In today’s world, online data breaches are rife and constant. Huge multinational corporations are battling to acquire data (which has been reported to be a bigger commodity market that oil) and are willing to pay top dollar to get it.

Amongst big, household-named companies are cybercriminals, looking to get their hands on leaked online personal data to hack, fraud, and con people into getting money. Data breaches aren’t always temporary – they can lead to huge complications when that data gets exposed, from annoying targeted ads to dangerous and sensitive information being widely available.

Just last year alone, the United States saw data breaches exceeding 1,862, leaving over 298 million internet users exposed online. However, by making some smart online choices and security improvements, you can upgrade your online security, protect your data and use the internet free of worry.

Protecting your online data is critical and you need to use a fine-toothed comb when going over your leaks. You can use verification tools and multi-factor authentication, it is a strong form of cybersecurity that can make sure that your apps and log-ins are only accessed by you and you alone. Upgrading your software and devices would be another smart starting point, especially in instances where the software no longer has support from a manufacturer.

Here are a few tips on what you should think about when thinking about protecting your online data:

Additional protection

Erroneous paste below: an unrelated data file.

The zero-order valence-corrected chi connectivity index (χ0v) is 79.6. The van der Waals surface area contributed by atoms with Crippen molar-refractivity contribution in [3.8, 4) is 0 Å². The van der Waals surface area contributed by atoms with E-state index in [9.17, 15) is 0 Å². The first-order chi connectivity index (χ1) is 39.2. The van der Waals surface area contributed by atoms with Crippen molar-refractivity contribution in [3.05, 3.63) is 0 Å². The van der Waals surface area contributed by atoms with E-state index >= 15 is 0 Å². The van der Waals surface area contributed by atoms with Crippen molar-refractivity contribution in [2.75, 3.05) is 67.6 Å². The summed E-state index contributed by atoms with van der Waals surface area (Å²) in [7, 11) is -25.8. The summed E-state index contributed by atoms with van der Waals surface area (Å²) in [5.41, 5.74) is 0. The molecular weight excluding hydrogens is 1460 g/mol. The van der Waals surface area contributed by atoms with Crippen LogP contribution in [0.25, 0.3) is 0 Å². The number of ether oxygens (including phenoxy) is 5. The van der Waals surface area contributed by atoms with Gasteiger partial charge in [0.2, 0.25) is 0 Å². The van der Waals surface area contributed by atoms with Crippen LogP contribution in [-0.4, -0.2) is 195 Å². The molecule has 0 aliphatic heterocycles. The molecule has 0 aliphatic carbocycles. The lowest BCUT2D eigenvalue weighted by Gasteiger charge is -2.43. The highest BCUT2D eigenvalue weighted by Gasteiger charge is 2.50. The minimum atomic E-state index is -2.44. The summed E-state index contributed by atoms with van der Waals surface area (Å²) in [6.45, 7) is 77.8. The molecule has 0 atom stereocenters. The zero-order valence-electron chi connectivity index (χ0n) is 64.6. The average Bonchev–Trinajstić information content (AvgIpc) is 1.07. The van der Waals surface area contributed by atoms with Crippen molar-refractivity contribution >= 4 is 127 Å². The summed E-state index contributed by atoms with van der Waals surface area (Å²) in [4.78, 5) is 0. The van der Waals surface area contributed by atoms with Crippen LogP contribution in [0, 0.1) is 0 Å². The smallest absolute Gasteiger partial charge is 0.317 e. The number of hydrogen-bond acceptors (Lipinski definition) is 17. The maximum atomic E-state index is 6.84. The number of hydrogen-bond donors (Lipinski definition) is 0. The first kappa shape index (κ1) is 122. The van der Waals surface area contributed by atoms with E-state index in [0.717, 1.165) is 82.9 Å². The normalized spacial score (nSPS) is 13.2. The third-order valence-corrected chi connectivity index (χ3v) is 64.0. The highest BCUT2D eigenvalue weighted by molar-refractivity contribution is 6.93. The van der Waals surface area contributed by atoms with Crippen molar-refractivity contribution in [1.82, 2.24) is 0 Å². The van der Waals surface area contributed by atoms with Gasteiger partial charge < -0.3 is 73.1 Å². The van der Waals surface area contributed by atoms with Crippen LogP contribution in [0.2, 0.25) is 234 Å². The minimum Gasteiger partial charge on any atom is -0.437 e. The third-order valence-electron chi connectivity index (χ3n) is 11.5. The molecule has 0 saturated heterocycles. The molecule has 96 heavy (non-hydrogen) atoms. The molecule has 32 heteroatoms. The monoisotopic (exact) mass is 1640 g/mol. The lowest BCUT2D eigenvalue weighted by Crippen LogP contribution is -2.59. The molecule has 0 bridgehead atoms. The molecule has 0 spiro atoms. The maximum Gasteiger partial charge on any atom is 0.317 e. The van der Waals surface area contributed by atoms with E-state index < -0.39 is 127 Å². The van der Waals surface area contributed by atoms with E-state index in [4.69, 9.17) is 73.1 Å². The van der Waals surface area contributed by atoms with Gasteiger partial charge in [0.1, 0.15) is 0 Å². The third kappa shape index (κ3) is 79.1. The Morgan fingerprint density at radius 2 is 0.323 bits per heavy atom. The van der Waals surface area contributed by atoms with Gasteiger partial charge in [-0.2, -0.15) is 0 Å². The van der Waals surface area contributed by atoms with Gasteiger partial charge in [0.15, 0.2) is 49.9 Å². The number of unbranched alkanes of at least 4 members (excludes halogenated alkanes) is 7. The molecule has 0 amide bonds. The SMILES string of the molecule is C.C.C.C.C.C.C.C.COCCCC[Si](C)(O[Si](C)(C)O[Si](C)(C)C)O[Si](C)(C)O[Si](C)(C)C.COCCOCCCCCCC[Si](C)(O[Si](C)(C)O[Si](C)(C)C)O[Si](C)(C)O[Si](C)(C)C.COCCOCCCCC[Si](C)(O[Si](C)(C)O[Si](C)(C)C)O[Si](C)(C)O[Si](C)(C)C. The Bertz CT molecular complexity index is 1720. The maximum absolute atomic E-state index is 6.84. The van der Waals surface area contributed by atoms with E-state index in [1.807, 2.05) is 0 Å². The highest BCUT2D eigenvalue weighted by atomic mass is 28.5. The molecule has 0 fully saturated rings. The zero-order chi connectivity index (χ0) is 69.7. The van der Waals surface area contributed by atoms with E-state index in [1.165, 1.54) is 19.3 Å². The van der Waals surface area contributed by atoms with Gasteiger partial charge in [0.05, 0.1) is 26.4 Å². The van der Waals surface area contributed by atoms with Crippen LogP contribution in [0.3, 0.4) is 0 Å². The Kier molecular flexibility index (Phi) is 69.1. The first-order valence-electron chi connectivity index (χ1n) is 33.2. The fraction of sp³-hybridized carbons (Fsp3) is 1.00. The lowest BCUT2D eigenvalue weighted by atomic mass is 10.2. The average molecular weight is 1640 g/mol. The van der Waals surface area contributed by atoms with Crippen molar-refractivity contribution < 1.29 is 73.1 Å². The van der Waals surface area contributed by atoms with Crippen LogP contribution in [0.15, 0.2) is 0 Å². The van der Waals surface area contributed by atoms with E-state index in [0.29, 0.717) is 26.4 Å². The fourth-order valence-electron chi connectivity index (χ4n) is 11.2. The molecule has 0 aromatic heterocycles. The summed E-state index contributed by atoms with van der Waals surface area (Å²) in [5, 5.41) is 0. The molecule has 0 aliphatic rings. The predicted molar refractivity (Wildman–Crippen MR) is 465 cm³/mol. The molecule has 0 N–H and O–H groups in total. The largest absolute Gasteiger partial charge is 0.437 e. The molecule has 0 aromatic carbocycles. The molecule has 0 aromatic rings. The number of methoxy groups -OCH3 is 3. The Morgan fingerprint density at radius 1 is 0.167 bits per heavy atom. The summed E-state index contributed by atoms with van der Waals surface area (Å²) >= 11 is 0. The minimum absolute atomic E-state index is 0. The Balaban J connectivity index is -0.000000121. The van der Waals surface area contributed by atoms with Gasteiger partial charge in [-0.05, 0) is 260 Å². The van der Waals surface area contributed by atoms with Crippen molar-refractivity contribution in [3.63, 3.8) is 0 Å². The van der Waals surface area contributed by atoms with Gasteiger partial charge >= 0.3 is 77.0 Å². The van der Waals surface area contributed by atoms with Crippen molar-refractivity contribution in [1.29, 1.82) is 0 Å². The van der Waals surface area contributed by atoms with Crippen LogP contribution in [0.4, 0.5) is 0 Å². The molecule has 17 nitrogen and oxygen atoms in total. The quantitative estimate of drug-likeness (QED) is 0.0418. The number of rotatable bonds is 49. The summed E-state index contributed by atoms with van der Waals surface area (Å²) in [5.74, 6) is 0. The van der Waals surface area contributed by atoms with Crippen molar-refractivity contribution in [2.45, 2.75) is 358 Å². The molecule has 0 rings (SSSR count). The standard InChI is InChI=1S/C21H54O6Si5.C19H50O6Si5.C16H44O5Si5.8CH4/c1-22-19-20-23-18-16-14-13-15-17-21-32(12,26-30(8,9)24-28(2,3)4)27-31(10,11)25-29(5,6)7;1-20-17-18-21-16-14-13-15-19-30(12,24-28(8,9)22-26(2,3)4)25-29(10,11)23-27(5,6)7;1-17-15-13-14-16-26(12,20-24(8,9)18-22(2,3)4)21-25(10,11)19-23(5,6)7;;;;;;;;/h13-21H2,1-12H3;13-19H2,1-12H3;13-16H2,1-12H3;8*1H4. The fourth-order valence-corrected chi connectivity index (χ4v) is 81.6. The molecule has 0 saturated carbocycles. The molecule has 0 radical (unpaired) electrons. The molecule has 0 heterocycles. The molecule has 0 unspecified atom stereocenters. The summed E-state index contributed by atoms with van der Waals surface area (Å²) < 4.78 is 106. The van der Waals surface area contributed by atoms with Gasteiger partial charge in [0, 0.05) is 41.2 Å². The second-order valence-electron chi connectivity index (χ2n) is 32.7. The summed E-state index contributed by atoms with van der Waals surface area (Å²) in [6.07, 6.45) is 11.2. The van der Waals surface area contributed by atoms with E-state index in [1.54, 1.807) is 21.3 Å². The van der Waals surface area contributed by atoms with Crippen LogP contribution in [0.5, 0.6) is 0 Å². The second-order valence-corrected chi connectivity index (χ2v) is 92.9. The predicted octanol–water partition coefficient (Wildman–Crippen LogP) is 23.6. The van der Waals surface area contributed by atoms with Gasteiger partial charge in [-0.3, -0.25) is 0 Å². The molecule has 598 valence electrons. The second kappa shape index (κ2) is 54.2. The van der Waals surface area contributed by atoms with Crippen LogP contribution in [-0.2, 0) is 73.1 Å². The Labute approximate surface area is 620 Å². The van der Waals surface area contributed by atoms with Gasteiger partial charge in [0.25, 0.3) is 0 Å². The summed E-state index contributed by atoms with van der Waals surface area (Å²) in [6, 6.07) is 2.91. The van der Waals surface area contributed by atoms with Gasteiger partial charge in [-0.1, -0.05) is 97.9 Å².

You can look at installing a firewall, or anti-virus, and also using a strong and free VPN service, like Urban-VPN. These tools can protect you and others in your household against both cybercriminals and nefarious third parties looking to get secret access to your information. These days, you can even look at purchasing cybersecurity insurance to cover all bases.

Firewalls can help in stopping dangerous viruses from breaking into your PC. Whilst most operating systems have a built-in firewall, the hardware type is much better for online security. A VPN can stop all the mentioned cybercriminals and third parties from hacking into your activity, monitoring your traffic and conversations, and getting access to your information and location. It cannot do everything however but works perfectly as part of a secure approach to online browsing.

Leaks and breaches check

Before using a website and putting in your details and password, you should check to see if it is secure. Looking at the top of the page near the address bar, you should be able to identify a lock symbol alongside the start of the URL – this indicates the site is secure. There are other things you can check, such as the site’s privacy policy, contact info, seals, and also its previous history of data breaches.

Companies as big as Yahoo, Facebook, and Home Depot have had data breaches in the past, meaning online users on these sites could have had their data shared with hackers and cybercriminals.

Social media